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Album Review | ‘¡Dos!’ delivers upbeat songs, lacks substance

Published: Monday, November 26, 2012

Updated: Monday, November 26, 2012 07:11

 

While it’s no small feat in the rock ‘n’ roll world for a group to stay together for the better part of a quarter-century, Green Day is not exactly the band it used to be. The group’s problems began approximately two months ago when lead singer Billie Joe Armstrong entered rehab following bouts of heavy drinking and substance abuse, and grew even worse when the band canceled every scheduled tour date through early 2013.

Inside the studio, however, the show goes on: Green Day released “¡Uno!,” the first part of its promised album trilogy, this past September. While it is definitely not the group’s most thought-provoking record, “¡Uno!” is a fun-filled, one-sitting listen that invokes a raging rock concert atmosphere. “¡Dos!,” the follow-up to “¡Uno!,” barely strays from this formula. The result is another record that offers enjoyable, ear-pleasing music, but is missing the thematic richness that made previous Green Day albums like “American Idiot” (2004) and “21st Century Breakdown” (2009) such fan favorites.

Listening to this record, you’d never know that times were now so bleak for Mr. Billie Joe. Green Day relentlessly celebrates the wild side of rock-star life throughout the nearly 40 minutes of “¡Dos!,” yelling raucous lyrics like “I will manhandle your holy grace/ I want to choke you ’til you’re blue in the face,” and “I’m out of control/ Oh baby when I see your pretty face/ I say whoa,” without pause. It’s the same sort of life-is-a-party mentality that has characterized some of the band’s most popular work. It is a relief to see that, despite the turmoil that may be plaguing members’ personal lives, Green Day can still deliver 13 tracks of solid fun.

“Nightlife,” the most ominous track on the record, provides a female perspective on this rowdy lifestyle, with guest vocalist Lady Cobra whisper-rapping, “I’ll be the devil on your shoulder saying ‘Hey boy, come over’/ My black heart beats crimson and clovers.” Alongside Armstrong’s confessions about how this woman is “in my blood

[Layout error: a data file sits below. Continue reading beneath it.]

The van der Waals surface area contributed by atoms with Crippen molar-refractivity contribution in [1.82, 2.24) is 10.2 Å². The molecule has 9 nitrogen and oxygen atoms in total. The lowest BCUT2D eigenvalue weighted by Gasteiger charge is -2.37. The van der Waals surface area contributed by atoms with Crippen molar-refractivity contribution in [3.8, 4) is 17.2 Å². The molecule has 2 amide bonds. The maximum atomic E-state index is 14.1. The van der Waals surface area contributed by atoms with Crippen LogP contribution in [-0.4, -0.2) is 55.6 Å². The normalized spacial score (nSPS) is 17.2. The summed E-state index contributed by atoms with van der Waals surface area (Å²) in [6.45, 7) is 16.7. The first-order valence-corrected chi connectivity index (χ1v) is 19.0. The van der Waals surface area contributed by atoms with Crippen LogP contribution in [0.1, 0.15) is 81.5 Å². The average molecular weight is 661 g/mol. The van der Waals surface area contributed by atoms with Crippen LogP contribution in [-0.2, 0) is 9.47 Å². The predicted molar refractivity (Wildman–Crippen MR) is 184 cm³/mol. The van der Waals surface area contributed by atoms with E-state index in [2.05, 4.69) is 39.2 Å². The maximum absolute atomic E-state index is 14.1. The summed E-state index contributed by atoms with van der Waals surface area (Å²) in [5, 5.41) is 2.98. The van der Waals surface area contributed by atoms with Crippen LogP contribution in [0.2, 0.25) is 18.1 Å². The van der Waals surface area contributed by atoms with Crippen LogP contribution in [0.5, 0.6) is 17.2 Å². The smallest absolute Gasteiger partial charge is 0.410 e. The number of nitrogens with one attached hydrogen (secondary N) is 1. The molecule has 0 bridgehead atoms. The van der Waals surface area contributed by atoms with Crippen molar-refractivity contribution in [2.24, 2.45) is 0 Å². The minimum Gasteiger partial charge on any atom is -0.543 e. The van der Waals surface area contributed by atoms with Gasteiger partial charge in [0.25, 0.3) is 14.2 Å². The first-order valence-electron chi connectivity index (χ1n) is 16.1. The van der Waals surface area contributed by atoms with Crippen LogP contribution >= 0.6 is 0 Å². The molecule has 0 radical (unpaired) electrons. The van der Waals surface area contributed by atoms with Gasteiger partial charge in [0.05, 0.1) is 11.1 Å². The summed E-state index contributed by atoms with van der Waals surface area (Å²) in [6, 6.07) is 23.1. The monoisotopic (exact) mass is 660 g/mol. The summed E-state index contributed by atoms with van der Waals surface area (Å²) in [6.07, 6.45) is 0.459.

and resides in my mind and in my nightlife,” these lyrics make “Nightlife” a creepy but infectious album highlight.

Green Day shows its more sensitive side on the closing track “Amy,” a tribute to the late singer Amy Winehouse. “May I have this last dance, by chance if we should meet?/ Can you write me a lullaby/ So we can sing you to sleep?” Armstrong asks his fellow performer. It’s easily the most emotionally stirring song on the album, and one can only imagine how memorable an onstage collaboration between Armstrong and Winehouse would have been.

The album’s main themes of drugs, girls and partying may feel somewhat stale to rock fans, especially since Green Day has often explored these same subjects throughout much of its lengthy career. Songs like “Lazy Bones” come across as latter-day versions of their earlier odes to pot and laziness. The song’s opening lyrics, “I’m too tired to be bored, I’m too bored to be tired,” are all too reminiscent of the famous “I’m so damn bored I’m going blind,” chorus line from the group’s 1994 hit, “Longview.”

Once listeners realize that “¡Dos!” isn’t meant to be very serious — or maybe even original — they’ll be able to appreciate it more. While “¡Dos!” may be thematically identical to “¡Uno!,” it is refreshing to hear Green Day generating a more garage rock sound on its new record, instead of the “power pop” style of “¡Uno!.” The guitar work and instrumentals on the album are impressive throughout, particularly on tracks like “Wild One” and “Wow! That’s Loud.”

Overall, it is surely a positive sign to see that Armstrong and his crew can continue to make fun, uplifting music in the midst of their serious personal struggles. It would be even more encouraging, however, to see them translate these ongoing troubles into stirring lyrical content. Will Armstrong be able to spin his battles with drug addiction into a compelling, introspective narrative in his future musical efforts? By the time this album trilogy comes full circle with next month’s “¡Tre!,” we may finally get our answer.

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